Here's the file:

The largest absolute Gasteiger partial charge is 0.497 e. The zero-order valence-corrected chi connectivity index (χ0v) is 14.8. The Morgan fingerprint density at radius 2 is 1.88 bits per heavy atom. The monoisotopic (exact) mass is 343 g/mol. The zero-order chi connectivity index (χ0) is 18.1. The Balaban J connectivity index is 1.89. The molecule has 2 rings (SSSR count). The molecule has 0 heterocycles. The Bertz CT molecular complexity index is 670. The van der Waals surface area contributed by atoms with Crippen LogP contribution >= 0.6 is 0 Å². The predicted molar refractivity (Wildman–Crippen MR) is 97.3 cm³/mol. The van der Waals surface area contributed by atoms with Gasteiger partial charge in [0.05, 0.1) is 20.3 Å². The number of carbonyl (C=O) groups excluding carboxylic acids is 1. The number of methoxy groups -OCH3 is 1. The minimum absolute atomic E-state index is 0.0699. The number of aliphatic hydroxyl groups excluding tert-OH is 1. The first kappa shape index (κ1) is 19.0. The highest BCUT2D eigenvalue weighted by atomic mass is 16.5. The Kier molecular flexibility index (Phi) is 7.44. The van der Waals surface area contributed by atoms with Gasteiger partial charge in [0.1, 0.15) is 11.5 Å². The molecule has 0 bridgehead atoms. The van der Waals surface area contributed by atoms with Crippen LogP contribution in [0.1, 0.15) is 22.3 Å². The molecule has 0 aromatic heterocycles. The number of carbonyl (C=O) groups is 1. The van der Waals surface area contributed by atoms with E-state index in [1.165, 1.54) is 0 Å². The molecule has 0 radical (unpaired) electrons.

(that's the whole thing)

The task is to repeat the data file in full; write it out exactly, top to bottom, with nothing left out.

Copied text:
The largest absolute Gasteiger partial charge is 0.497 e. The zero-order valence-corrected chi connectivity index (χ0v) is 14.8. The Morgan fingerprint density at radius 2 is 1.88 bits per heavy atom. The monoisotopic (exact) mass is 343 g/mol. The zero-order chi connectivity index (χ0) is 18.1. The Balaban J connectivity index is 1.89. The molecule has 2 rings (SSSR count). The molecule has 0 heterocycles. The Bertz CT molecular complexity index is 670. The van der Waals surface area contributed by atoms with Crippen LogP contribution >= 0.6 is 0 Å². The predicted molar refractivity (Wildman–Crippen MR) is 97.3 cm³/mol. The van der Waals surface area contributed by atoms with Gasteiger partial charge in [0.05, 0.1) is 20.3 Å². The number of carbonyl (C=O) groups excluding carboxylic acids is 1. The number of methoxy groups -OCH3 is 1. The minimum absolute atomic E-state index is 0.0699. The number of aliphatic hydroxyl groups excluding tert-OH is 1. The first kappa shape index (κ1) is 19.0. The highest BCUT2D eigenvalue weighted by atomic mass is 16.5. The Kier molecular flexibility index (Phi) is 7.44. The van der Waals surface area contributed by atoms with Gasteiger partial charge in [0.1, 0.15) is 11.5 Å². The molecule has 0 bridgehead atoms. The van der Waals surface area contributed by atoms with Crippen LogP contribution in [0.1, 0.15) is 22.3 Å². The molecule has 0 aromatic heterocycles. The number of carbonyl (C=O) groups is 1. The van der Waals surface area contributed by atoms with E-state index in [1.165, 1.54) is 0 Å². The molecule has 0 radical (unpaired) electrons.